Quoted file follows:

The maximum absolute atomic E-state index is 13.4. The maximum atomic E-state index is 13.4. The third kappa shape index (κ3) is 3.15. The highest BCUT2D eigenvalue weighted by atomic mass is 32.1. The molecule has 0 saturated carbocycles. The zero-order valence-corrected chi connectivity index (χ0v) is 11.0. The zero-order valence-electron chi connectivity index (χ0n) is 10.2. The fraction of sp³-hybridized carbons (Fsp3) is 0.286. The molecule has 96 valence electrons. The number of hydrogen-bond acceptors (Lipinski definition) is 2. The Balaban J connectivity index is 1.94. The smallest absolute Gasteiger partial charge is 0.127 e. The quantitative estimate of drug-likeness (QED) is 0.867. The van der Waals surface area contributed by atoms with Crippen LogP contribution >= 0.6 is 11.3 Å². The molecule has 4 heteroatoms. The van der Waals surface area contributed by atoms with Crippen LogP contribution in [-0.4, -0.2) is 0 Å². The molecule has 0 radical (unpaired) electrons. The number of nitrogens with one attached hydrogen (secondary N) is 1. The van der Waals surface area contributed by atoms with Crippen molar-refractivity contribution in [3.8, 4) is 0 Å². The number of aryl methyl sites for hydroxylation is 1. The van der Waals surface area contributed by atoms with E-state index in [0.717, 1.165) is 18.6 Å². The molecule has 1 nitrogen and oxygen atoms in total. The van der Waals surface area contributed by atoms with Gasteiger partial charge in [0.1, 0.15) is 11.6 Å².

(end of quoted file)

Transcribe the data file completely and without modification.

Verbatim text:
The maximum absolute atomic E-state index is 13.4. The maximum atomic E-state index is 13.4. The third kappa shape index (κ3) is 3.15. The highest BCUT2D eigenvalue weighted by atomic mass is 32.1. The molecule has 0 saturated carbocycles. The zero-order valence-corrected chi connectivity index (χ0v) is 11.0. The zero-order valence-electron chi connectivity index (χ0n) is 10.2. The fraction of sp³-hybridized carbons (Fsp3) is 0.286. The molecule has 96 valence electrons. The number of hydrogen-bond acceptors (Lipinski definition) is 2. The Balaban J connectivity index is 1.94. The smallest absolute Gasteiger partial charge is 0.127 e. The quantitative estimate of drug-likeness (QED) is 0.867. The van der Waals surface area contributed by atoms with Crippen LogP contribution >= 0.6 is 11.3 Å². The molecule has 4 heteroatoms. The van der Waals surface area contributed by atoms with Crippen LogP contribution in [-0.4, -0.2) is 0 Å². The molecule has 0 radical (unpaired) electrons. The number of nitrogens with one attached hydrogen (secondary N) is 1. The van der Waals surface area contributed by atoms with Crippen molar-refractivity contribution in [3.8, 4) is 0 Å². The number of aryl methyl sites for hydroxylation is 1. The van der Waals surface area contributed by atoms with E-state index in [0.717, 1.165) is 18.6 Å². The molecule has 1 nitrogen and oxygen atoms in total. The van der Waals surface area contributed by atoms with Gasteiger partial charge in [0.1, 0.15) is 11.6 Å².